To expand upon the former: in a bid to eradicate sexist attitudes towards it, the University of Swansea’s decision to ban the Pole Dance Society, to me, seems utterly ridiculous. In banning the society, surely, the University have applied a negative connotation to pole dancing which will, now, inevitably filter through and damage people’s perspectives of the art form. Hence, the University could arguably create a sexist attitude which, perhaps, didn’t even exist initially. Furthermore, a more common name for the activity is “pole fitness”; is not the notion of banning something design to improve your core strength and physical well-being by using your body to make weird, wonderful, often muscle-pulling shapes totally ridiculous? It’s like banning gymnastics.

And the latter: as a bit of a feministy, wannabe eccentric with an enthusiastic Fresher Complex, it seemed apt to try it after the Swansea controversy. And at £2.50 for a taster which included a sure fire way to transform my body into a graceful, mysterious piece of empowering artwork (which is so far removed from the amateurish swinging on a greasy pole in a club with your knickers on show), I was well up for it.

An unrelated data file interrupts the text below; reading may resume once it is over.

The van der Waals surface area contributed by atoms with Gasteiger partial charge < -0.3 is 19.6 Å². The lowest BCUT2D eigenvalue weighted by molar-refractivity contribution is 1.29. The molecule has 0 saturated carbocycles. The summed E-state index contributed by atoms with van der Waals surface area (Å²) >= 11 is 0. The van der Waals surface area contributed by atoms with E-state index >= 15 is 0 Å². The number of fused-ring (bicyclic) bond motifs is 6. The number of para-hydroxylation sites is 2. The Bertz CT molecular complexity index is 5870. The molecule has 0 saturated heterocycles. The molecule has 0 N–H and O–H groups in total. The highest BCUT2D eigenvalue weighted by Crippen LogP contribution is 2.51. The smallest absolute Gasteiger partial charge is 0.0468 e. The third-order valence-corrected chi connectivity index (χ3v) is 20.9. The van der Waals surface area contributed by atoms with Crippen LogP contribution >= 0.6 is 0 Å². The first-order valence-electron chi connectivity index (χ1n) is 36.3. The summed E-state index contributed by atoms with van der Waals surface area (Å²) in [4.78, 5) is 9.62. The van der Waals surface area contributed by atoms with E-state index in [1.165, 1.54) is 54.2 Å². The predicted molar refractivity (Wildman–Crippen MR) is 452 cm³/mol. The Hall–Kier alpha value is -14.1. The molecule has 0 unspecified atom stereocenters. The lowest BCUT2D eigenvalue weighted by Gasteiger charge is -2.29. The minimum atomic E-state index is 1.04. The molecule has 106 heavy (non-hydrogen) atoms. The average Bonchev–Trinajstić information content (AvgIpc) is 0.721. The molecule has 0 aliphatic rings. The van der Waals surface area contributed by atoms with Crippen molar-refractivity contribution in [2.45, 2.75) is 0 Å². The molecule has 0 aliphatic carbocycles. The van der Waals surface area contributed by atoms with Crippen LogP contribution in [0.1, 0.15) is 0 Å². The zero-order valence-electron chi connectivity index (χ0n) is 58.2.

So there we were, a merry band of woman adventurers dressed to impress in slobby gym wear and our sights set on throwing some epic pole shapes and bent on oozing some kind of sexy, freedom-fighting, self-owning, strong woman warrior kind of vibe thing – especially since some of my peers had attempted to chastise me for wanting to try it. They deemed it “unclassy”, “slutty” and intrinsically linked to sex work, to which I retorted “It’s pole FITNESS, and my body is UNATTAINABLE and BENDY” and promptly flounced off.

The studio, Twisted Pole, turned out to be very well hidden about four floors up in a sort of apartment block, which, admittedly, did kind of add to the sense that it was a slightly illicit and transgressive undertaking. Upshot: it was bloody exciting!